Some time a year a go, I received a call from Davia Nelson, one of the famous Kitchen Sisters, whom I had met earlier while having drinks with our mutual friend Tom Luddy (yes, at Chez Panisse, of course). Davia wanted to do a whole program on the Soviet Kitchen, especially the Soviet kitchen as the locus of civil society in the late Soviet Union. I have heard their features before, and I loved them but it never occurred to me that something this colorful could be done with my "native realm."
Yes, my wife was an American, a New Yorker, I had been living in the US since the fall of 1971 and have been an American since 1974, went to Cal, taught at Stanford since 1977, and yet I now realize that my migration had not been complete without a retreading, so to speak, of my alimentary tract with the tastes, flavors, and textures of non-Soviet cooking. I emphasize Soviet because I love Russian food -- caviar, lox, herring, various salads, bliny, milk products, pickled mushroom, cabbage, apples, and its Georgian/Armenian/Azeri iterations of the Middle-Eastern and Mediterranean dishes.
To make a long story short, I started reading up on the history of Soviet food since 1917 and the origins of ОБЩЕПИТ (Communal Food Industry). A whole new angle of the Russian experience began to come into view: what happened after the whole way of life was destroyed in the 1917 revolution and the civil war that followed, what replaced the tavern (кабак, трактир), the diner, the restaurant, how the kitchen evolved, how the scientific Soviet "diets" emerged, and how everything changed once again with the Stalin revolution of 1929 when all private and semiprivate little shops and eateries were shut down practically overnight, and the country moved toward the centralized industrial, American-style food production. It was so interesting that I started writing up on the subject.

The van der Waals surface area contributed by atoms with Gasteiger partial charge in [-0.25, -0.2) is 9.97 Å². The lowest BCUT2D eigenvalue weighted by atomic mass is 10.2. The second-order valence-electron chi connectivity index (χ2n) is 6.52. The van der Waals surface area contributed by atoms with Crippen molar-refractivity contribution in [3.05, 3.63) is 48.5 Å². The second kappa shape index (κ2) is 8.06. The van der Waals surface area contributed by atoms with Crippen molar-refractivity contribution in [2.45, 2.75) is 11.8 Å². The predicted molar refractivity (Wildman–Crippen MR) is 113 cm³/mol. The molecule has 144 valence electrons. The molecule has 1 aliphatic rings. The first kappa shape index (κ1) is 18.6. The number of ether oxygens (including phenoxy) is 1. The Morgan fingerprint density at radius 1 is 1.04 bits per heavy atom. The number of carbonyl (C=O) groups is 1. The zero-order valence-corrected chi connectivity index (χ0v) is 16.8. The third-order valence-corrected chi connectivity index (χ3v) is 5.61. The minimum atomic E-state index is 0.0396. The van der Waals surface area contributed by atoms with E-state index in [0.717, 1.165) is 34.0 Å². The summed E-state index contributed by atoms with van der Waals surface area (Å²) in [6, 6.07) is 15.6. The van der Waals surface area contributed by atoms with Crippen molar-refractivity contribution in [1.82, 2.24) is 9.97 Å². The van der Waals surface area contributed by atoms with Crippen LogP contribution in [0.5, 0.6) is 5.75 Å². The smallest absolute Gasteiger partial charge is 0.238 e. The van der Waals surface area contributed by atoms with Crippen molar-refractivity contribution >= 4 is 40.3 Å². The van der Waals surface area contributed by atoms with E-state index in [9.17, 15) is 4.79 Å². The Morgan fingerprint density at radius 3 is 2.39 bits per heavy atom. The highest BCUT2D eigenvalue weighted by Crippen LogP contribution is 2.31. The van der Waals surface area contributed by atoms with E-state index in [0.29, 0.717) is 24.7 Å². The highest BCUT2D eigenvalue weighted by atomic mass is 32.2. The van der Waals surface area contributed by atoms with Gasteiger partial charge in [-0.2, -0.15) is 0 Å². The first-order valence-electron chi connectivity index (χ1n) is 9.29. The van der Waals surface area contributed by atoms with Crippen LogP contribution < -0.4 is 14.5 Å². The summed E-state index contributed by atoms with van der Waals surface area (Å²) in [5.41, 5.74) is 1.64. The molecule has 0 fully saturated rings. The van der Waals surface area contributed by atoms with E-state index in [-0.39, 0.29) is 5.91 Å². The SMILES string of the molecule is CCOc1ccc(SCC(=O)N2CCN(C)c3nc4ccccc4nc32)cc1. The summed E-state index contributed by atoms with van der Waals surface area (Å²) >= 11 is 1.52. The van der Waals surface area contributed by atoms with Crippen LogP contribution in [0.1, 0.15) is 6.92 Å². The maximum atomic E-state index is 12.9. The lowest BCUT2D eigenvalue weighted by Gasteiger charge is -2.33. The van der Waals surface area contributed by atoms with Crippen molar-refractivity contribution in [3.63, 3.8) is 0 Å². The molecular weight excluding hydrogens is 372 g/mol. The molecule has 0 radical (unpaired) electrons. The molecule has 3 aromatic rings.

Before long, Davia dropped by, and we spent a couple of hours talking about food and Soviet and Russian history and how it offered a fascinating view, but also the feel of what Soviet life was like. She had her tape recorder on. A year later, we got together for breakfast of lox and bagels (no bagels but the "crackles" from the Cheese Board Collective in Berkeley) and listened to the incredible feature on the communal kitchens in the Soviet Union that she and her "kitchen sister" Nikki Silver produced. Three cheers for the Kitchen Sisters!
Next week the NPR Morning Edition will be running a follow–up feature, "The Dissident Kitchens," that I very much look forward to. In the meantime, you can hear the fabulous "Communal Kitchens" at this NPR URL:
"Dissident Kitchens" broadcast of May 27 is here:
20 and 27 May 2014